Jim Shelby is extraordinary. Gunn's shows are always high quality. He consistently draws the best possible performance from every member of his cast and crew. More importantly, he builds a community within the theatre group that is thoughtful and caring. Deep friendships grow there. He teaches the values of hard work, consideration, tolerance, etiquette, kindness, and the discipline of being a true friend...the list is endless. His passion for theatre is powerful and inspiring. His theatre is an exciting and friendly place for actors, writers, and theatre tech artists to work, take risks, and flourish creatively.

Hurray, Mr. Shelby! It is so good to see your great work recognized. And thank you (and your tech partner, Kristen Lo) for an exceptional theatre program. YOU are a gift to Gunn students!


Like this comment
Posted by Kevin
a resident of Midtown
on Mar 17, 2017 at 8:59 pm

[Post removed.]


5 people like this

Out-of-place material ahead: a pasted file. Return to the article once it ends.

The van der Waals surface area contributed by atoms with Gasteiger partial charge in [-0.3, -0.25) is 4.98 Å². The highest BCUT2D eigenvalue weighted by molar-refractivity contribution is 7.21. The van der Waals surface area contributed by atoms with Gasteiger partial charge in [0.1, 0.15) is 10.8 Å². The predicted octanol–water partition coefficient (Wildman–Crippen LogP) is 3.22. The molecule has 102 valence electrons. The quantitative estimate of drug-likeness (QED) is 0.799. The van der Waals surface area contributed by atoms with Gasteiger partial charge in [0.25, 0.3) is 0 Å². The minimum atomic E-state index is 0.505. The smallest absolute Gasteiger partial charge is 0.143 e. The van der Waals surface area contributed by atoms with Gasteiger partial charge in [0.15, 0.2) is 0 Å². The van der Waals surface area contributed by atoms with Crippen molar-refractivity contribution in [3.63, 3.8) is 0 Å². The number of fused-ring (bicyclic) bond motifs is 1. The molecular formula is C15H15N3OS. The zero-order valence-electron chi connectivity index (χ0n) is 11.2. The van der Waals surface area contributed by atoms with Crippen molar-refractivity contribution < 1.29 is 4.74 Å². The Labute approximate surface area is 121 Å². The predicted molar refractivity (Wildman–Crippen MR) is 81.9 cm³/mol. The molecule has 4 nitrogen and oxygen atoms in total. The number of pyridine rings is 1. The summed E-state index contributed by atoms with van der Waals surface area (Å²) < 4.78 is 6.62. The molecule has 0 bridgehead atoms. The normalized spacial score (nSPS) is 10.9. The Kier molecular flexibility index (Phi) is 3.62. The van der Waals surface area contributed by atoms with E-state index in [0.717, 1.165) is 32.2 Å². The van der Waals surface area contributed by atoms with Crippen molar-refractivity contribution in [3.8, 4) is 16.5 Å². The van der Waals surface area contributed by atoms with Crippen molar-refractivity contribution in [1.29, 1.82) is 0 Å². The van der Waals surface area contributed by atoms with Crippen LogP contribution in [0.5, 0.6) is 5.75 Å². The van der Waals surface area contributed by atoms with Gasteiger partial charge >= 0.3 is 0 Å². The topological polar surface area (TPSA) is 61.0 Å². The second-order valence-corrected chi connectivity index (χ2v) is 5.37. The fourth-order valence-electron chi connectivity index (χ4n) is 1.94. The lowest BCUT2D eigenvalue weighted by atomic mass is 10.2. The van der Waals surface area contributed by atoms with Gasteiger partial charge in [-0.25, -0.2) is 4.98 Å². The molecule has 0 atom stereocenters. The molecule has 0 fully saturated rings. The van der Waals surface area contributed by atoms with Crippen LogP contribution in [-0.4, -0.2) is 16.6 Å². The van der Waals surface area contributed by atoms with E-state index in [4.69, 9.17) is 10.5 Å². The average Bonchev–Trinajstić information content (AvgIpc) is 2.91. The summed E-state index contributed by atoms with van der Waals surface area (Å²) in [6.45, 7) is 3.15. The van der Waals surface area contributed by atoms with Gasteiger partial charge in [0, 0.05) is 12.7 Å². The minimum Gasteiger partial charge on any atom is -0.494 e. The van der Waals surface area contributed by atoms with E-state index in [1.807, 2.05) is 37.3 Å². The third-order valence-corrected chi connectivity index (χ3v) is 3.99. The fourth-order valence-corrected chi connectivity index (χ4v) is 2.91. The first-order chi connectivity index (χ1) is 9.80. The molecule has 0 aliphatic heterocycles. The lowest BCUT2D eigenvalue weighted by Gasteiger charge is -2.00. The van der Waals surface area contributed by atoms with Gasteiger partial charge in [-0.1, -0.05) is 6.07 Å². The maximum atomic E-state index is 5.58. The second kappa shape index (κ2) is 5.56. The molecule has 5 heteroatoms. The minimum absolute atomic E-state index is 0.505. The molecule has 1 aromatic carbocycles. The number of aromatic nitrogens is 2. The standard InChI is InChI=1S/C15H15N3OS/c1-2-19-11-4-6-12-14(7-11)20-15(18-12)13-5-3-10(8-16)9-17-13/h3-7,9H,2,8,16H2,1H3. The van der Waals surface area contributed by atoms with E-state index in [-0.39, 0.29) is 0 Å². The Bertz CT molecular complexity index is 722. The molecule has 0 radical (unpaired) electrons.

Posted by Marc Vincenti
a resident of Gunn High School
on Mar 17, 2017 at 10:51 pm

I've never had the pleasure of meeting Winter Dellenbach, but definitely had the pleasure of Jim Shelby as a fellow teacher at Gunn, and he richly deserves this award--not only as a colleague who loaned me his little theatre as a classroom one spring, created a role in a play I'd written, joined several other teachers and my E Period kids one semester for a weeklong reading of "Death of a Salesman," and loaned me props and costumes for classroom projects, but as someone who has chosen daring material for school productions, shown a tireless commitment to Shakespeare, taught his fellow teachers classroom ice-breakers to do with students, regularly given his all to the choir show, and has done all this with a warmth that draws people to him and generates excitement around his projects. Maybe most important of all, Jim has given decades of "theatre rats" or "misfits" or "gypsies" or whatever you want to call them--including "delightfully creative kids"--a sense of haven and belonging on campus.


2 people like this
Posted by Kevin Rains on The Parade
a resident of Gunn High School
on Mar 17, 2017 at 10:57 pm

[Post removed.]







2 people like this
Posted by Lydia Kou
a resident of Barron Park
on Mar 17, 2017 at 11:37 pm

Congratulations to ALL! Thank you for all the great work you have done, your passion shows and this award is very deserving.


1 person likes this
Posted by Pat Burt
a resident of Community Center
on Mar 18, 2017 at 10:15 am

Congratulations to Winter and the other awardees.